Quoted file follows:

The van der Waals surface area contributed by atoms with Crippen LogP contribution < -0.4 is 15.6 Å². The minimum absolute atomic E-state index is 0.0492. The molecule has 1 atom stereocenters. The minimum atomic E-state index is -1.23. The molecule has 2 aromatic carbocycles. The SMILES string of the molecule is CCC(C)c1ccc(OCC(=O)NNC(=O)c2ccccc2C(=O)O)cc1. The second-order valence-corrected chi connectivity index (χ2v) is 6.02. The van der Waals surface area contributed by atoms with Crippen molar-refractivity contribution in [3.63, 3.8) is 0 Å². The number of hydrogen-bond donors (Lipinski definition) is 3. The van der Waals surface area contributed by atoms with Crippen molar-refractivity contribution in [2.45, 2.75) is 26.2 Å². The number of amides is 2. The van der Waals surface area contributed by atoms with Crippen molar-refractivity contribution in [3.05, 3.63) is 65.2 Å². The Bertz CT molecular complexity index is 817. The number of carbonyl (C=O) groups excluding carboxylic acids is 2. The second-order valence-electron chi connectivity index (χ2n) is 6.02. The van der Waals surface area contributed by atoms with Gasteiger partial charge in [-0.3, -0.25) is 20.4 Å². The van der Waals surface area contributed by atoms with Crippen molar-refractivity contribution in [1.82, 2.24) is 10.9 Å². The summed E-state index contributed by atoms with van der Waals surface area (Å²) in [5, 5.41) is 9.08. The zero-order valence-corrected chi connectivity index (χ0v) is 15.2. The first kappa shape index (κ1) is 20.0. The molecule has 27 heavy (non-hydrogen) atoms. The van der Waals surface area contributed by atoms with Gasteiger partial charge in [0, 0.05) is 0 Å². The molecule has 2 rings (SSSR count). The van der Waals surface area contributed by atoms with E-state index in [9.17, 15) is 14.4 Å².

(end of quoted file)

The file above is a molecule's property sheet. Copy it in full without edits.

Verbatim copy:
The van der Waals surface area contributed by atoms with Crippen LogP contribution < -0.4 is 15.6 Å². The minimum absolute atomic E-state index is 0.0492. The molecule has 1 atom stereocenters. The minimum atomic E-state index is -1.23. The molecule has 2 aromatic carbocycles. The SMILES string of the molecule is CCC(C)c1ccc(OCC(=O)NNC(=O)c2ccccc2C(=O)O)cc1. The second-order valence-corrected chi connectivity index (χ2v) is 6.02. The van der Waals surface area contributed by atoms with Crippen molar-refractivity contribution in [3.63, 3.8) is 0 Å². The number of hydrogen-bond donors (Lipinski definition) is 3. The van der Waals surface area contributed by atoms with Crippen molar-refractivity contribution in [2.45, 2.75) is 26.2 Å². The number of amides is 2. The van der Waals surface area contributed by atoms with Crippen molar-refractivity contribution in [3.05, 3.63) is 65.2 Å². The Bertz CT molecular complexity index is 817. The number of carbonyl (C=O) groups excluding carboxylic acids is 2. The second-order valence-electron chi connectivity index (χ2n) is 6.02. The van der Waals surface area contributed by atoms with Gasteiger partial charge in [-0.3, -0.25) is 20.4 Å². The van der Waals surface area contributed by atoms with Crippen molar-refractivity contribution in [1.82, 2.24) is 10.9 Å². The summed E-state index contributed by atoms with van der Waals surface area (Å²) in [5, 5.41) is 9.08. The zero-order valence-corrected chi connectivity index (χ0v) is 15.2. The first kappa shape index (κ1) is 20.0. The molecule has 27 heavy (non-hydrogen) atoms. The van der Waals surface area contributed by atoms with Gasteiger partial charge in [0, 0.05) is 0 Å². The molecule has 2 rings (SSSR count). The van der Waals surface area contributed by atoms with E-state index in [9.17, 15) is 14.4 Å².